Why choose the concept of space, and were there any other themes you were toying with?

We were joking around with doing a new theme for every song, so there would be like a pirate song, a cowboy song, and so on. But when it came time to sit down and write, space just felt awesome. There’s a sound that you describe as “space.” Bands have “spacey” songs. Just getting to do songs with a space theme already provides so much. I wanted a song about the moon, so when you go into writing “Moon God,” it felt like it had to have that vacant feel and moon winds at the beginning of the song.

Also, and we kind of did it accidentally with the Zombie EP in 2010, it felt like we hit a hot topic even though we weren’t totally meaning to with The Walking Dead coming out around the same time. This time as we were writing Space we were like, “Oh no, people are going to think that we are totally just ripping off Interstellar!” It feels like we accidentally hit a hot topic again, not to pat myself on the back too much (laughs).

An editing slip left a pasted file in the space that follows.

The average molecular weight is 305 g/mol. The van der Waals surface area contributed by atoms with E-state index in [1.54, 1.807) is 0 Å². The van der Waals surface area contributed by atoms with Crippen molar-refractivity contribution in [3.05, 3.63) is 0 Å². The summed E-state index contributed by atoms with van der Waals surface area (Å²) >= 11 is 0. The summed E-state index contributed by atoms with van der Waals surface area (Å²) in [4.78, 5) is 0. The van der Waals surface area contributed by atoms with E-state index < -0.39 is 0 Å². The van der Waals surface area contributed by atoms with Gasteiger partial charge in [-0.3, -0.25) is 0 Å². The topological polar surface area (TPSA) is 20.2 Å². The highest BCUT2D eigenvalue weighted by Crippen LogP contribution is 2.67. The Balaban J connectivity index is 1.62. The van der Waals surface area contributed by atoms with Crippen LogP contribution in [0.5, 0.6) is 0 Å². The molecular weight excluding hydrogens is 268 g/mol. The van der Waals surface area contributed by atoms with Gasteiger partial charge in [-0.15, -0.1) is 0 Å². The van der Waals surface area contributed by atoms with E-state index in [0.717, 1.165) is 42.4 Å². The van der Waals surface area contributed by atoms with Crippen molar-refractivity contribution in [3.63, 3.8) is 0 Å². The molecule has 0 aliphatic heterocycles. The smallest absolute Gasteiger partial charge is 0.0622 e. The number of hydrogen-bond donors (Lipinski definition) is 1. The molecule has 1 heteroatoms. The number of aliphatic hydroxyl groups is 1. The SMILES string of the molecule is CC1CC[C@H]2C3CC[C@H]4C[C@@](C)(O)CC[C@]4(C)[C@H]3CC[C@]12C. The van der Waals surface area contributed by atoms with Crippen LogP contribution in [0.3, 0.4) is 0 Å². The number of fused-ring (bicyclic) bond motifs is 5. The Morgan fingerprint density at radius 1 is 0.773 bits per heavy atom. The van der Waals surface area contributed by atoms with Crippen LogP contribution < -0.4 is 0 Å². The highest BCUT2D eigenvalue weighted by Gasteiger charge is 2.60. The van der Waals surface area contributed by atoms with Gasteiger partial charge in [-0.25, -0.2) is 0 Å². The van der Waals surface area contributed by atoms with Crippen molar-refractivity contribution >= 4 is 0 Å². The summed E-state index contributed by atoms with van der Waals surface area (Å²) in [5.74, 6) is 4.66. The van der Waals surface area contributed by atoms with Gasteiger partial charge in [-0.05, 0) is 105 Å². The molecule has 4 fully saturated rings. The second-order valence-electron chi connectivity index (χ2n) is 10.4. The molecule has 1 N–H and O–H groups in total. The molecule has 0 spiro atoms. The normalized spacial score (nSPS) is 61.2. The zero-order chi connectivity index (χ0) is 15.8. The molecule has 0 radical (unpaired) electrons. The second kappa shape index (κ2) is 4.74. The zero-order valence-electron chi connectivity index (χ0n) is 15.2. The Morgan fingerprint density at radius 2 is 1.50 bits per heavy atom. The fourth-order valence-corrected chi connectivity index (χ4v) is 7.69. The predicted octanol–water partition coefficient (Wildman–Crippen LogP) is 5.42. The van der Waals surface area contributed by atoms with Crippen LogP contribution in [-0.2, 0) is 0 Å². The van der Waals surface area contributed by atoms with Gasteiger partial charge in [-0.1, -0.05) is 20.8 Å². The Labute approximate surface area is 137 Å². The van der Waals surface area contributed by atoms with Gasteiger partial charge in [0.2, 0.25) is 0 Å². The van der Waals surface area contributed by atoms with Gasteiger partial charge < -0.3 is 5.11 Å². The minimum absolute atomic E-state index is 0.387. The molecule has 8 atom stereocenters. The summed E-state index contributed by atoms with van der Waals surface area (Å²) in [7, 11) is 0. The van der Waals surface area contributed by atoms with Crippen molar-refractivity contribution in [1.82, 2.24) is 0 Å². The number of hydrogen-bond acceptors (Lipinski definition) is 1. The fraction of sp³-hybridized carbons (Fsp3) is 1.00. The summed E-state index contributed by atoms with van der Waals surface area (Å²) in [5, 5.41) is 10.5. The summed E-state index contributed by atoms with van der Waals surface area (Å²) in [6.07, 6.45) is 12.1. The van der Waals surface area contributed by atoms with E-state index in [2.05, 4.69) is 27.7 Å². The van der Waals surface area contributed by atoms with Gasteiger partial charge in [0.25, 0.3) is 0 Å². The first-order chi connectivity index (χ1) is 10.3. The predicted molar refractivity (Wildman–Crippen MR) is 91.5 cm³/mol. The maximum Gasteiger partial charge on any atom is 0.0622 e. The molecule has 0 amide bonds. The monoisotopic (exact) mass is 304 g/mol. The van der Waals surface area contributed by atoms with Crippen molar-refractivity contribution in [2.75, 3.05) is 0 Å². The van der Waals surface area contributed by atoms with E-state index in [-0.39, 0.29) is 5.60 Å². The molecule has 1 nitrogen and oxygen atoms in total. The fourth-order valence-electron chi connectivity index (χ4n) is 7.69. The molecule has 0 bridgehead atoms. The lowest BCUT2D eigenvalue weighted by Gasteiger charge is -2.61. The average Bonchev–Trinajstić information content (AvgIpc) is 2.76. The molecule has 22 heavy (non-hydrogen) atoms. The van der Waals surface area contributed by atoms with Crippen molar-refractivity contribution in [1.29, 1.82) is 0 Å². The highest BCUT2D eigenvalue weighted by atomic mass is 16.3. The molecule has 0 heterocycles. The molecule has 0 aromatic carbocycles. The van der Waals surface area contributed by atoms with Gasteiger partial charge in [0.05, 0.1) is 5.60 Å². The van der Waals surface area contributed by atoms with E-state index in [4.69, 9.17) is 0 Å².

How did the band get involved with producer Dan Korneff?

I think he had done an Underoath record and that’s where I came across his name. Then he mixed 8:18 and a single we did for Record Store Day called “South Of The City.” He’s amazing. He’s very professional. Producers can be difficult to work with. Communication can be iffy. But Korneff is totally on top of it and that means the world to us, seeing that we tend to be very hands on and very nitpicky. So when we had the chance to actually record with him and actually be in the same building as him it was absolutely amazing. I can’t say enough about him. Unless something terrible happens, he will be at the reigns of the next album for sure.